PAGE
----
Dream Holidays (Holidays for children with cystic fibrosis)*
The late Elaine Tozer-Sanders, who herself had a daughter with CF, had undertaken voluntary work for Cystic Fibrosis since 1978. After finding out about a specialised holiday camp in Canada for CF Children, she managed to raise sufficient funds to send nineteen CF children on holiday to Canada that year. Over the next 7 years, the Holiday Fund sent groups of CF children away on holiday not only to Canada but to Disney Land and Disney World in the USA. Those unable to make the long journey to the USA, were sent to France and centres in the UK.
This was very successful until the early 90's when a new lung infection began to affect CF patients and group holidays were considered to be a problem regarding cross infection within the CF community. Unfortunately, all CF group holidays were banned in the USA and Canada and were discouraged within the UK. After much consternation, Elaine then decided to discontinue arranging group holidays and to concentrate on sending families away on holiday encompassing those children too ill to have been included on group holidays. Dream Holidays was then set up in 1993 to send families away as a whole. This has proven to be a great success and is much safer health wise, as CF children are not coming into close contact with each other. During 2004, Elaine was instrumental in setting up a further Charity (Dream Connection) to grant “wishes” to those children who are too ill to undertake a family holiday. In 2017, 206 families were given holidays in the UK.
Contact a Family*
For families with disabled children. Across the UK, a child is diagnosed with a severe disability every 25 minutes. Although some children need hospital care, 98% of disabled children live at home with a parent or other family member who may not have expected to be in this position but who has quickly had to become an expert. When parents find out that their child is disabled they feel isolated and alone because usually they don't know anyone else facing the same problems. They want contact with another family who've been through a similar experience and they want information about their child's disability. Contact a Family is the only UK-wide charity providing advice, information and support to the parents of all disabled children - no matter what their disability or health condition. They also enable parents to get in contact with other families, both on a local and national basis. Each year they reach at least 275,000 families.
The Charity provides relief and care for children with special needs by means of a holiday or any other such charitable means as the Charity may from time to time determine.
On Call Africa*
On Call Africa was founded in Glasgow, Scotland, by three doctors – Kirsty Luescher, Simon Tolmie and Gavin McColl – and Malcolm Spence, an international development professional. The organisation was granted charitable status by the Office of the Scottish Charity Regulator (OSCR) in June 2010, and was registered as a Public Benefit Organisation in Zambia in 2012. Alongside their regular work in the UK the founding trustees also maintain regular visits to Zambia: running clinics, developing health worker training, delivering health education, monitoring and evaluating the impact of these activities. The trustees also oversee the charity’s work from their base in Glasgow with the help of a growing network of supporters across the UK and beyond, and a team of dedicated volunteers in Zambia.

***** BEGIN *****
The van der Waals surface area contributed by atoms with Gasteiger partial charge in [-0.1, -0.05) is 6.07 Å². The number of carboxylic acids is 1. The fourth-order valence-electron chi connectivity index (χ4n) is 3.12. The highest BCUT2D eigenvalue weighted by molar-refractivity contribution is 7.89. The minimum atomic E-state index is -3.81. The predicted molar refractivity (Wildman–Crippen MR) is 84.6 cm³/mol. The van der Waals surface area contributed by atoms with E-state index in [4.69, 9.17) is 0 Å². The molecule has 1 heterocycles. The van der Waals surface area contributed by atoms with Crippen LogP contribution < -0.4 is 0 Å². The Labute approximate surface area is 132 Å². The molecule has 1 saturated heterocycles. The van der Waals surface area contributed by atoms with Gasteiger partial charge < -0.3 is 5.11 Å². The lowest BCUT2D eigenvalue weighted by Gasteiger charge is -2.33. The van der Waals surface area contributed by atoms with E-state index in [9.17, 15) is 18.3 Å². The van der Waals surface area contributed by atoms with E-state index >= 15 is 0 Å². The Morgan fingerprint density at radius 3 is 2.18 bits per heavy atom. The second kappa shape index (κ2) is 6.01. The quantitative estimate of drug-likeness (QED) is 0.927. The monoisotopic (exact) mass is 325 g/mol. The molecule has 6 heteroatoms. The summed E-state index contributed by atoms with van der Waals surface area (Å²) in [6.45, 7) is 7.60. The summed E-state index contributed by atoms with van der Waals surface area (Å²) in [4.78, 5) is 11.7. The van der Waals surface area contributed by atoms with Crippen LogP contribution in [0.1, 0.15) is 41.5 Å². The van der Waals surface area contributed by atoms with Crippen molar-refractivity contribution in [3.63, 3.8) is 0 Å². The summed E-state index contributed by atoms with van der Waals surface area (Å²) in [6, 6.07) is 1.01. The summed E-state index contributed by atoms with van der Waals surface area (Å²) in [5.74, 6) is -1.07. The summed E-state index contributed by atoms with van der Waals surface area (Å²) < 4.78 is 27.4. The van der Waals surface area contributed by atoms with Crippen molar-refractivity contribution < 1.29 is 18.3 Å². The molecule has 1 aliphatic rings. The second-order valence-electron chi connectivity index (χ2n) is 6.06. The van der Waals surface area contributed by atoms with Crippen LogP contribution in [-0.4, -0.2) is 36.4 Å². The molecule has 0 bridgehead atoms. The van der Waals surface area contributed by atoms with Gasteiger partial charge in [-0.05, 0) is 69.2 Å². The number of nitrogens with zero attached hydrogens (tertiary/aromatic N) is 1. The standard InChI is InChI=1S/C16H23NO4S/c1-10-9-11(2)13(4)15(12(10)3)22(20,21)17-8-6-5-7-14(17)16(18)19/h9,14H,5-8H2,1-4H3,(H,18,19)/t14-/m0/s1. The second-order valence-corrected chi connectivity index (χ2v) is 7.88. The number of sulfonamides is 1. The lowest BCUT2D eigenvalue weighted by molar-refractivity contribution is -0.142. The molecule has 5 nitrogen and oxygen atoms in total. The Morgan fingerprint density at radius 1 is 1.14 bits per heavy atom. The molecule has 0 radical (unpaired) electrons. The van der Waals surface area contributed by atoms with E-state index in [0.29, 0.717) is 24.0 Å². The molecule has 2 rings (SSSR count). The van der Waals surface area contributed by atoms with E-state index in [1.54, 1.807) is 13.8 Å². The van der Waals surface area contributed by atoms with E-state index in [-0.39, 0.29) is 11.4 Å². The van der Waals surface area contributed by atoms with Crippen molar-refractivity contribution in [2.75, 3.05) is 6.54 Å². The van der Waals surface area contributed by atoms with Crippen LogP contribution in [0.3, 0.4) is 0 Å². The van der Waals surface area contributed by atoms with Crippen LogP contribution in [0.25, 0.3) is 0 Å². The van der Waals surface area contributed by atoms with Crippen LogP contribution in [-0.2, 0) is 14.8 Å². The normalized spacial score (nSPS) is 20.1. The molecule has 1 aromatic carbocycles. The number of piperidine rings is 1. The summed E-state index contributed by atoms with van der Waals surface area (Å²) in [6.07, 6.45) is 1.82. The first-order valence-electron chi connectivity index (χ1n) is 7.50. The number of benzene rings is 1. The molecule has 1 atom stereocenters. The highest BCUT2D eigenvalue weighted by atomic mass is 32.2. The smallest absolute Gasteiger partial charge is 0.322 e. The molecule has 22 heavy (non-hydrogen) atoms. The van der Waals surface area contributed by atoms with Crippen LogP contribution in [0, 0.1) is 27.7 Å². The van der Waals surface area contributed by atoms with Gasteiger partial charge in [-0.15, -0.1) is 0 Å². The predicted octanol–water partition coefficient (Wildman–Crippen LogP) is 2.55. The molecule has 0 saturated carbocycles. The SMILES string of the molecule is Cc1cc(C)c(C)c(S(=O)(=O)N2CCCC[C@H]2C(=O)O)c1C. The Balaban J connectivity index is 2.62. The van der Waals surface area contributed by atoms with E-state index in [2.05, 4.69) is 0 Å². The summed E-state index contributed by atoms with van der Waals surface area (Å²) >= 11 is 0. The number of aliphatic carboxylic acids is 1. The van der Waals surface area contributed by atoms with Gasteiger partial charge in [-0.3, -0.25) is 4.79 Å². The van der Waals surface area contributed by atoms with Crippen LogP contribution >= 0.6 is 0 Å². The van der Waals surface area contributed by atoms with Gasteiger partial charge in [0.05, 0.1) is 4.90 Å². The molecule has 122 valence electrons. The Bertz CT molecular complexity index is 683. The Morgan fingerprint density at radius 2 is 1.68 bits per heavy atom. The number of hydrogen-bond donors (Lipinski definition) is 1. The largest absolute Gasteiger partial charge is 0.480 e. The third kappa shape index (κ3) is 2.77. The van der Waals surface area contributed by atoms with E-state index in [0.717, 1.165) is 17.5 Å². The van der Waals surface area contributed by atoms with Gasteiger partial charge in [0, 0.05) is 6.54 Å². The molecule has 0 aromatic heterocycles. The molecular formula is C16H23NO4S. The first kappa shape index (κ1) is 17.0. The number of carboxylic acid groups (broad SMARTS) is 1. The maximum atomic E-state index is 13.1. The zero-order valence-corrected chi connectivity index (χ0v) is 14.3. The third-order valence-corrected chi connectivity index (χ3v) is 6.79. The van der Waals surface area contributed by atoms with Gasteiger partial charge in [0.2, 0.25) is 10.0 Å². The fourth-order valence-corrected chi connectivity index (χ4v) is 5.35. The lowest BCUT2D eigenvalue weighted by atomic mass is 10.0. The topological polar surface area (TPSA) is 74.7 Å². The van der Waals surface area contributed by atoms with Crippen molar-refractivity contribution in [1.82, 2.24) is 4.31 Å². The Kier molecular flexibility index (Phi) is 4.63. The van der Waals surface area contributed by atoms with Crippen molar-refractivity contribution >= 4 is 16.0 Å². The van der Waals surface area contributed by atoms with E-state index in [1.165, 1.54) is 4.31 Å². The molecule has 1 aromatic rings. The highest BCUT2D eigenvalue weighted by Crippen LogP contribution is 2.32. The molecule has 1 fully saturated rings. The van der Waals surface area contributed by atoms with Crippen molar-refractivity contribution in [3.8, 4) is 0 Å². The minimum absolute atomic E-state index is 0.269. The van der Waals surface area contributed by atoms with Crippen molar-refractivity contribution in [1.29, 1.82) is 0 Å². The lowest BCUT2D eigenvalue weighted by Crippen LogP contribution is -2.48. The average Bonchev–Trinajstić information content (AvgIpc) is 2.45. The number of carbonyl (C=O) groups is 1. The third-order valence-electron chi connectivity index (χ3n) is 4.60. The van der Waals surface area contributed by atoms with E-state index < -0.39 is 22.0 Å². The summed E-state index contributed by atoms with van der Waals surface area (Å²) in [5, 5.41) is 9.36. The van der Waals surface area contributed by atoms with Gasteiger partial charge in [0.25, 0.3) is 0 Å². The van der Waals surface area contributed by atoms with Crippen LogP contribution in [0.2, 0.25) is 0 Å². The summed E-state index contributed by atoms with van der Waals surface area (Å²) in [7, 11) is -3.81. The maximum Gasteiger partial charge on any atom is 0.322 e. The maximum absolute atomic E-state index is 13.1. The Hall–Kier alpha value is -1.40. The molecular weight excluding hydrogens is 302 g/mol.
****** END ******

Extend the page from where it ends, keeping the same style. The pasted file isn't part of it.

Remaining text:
Kamuli Mission Hospital Africa
Kamuli Mission Hospital is a private, non-profit, community hospital owned by the Roman Catholic Diocese of Jinja and is accredited by the Uganda Catholic Medical Bureau. The hospital is administered by the Little Sisters of St. Francis. The planned bed-capacity of the hospital is 160. However, often, more than 200 patients are admitted, with some (especially children), sharing beds and others sleeping on the floor. The hospital was constructed in the 1940s, although it has undergone several renovations since. The hospital operates on income derived from patient fees, donations and intermittent government subsidies. However, no patient is turned away because inability to pay. The hospital staff operate in an environment of limited resources and great demand for health services.
In African communities, many negative traditional beliefs exist about people with impairments. Due to ignorance and a lack of understanding, they are often seen as being non-human. This means that disabled people in Africa are among the poorest and most disenfranchised people in the world. They are isolated in their own homes and frequently go without education, medical care, social interaction and even food. Disability Africa is working with disabled children and young people, their families and local organisations in The Gambia, Zambia and Kenya to create inclusive communities, where no-one is left behind. This is done by promoting inclusion and by developing a range of services such as community play schemes to improve their lives.
"ChoraChori” is the Nepali word for “children”. It’s also the name of a UK registered charity which is rescuing Nepal’s displaced and trafficked children from India. They are finding Nepal’s lost children and bringing them home.
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(The pages on this website have been compiled by Anthony Daniel, Chairman of the MM Trust and associated with IHC since 1957)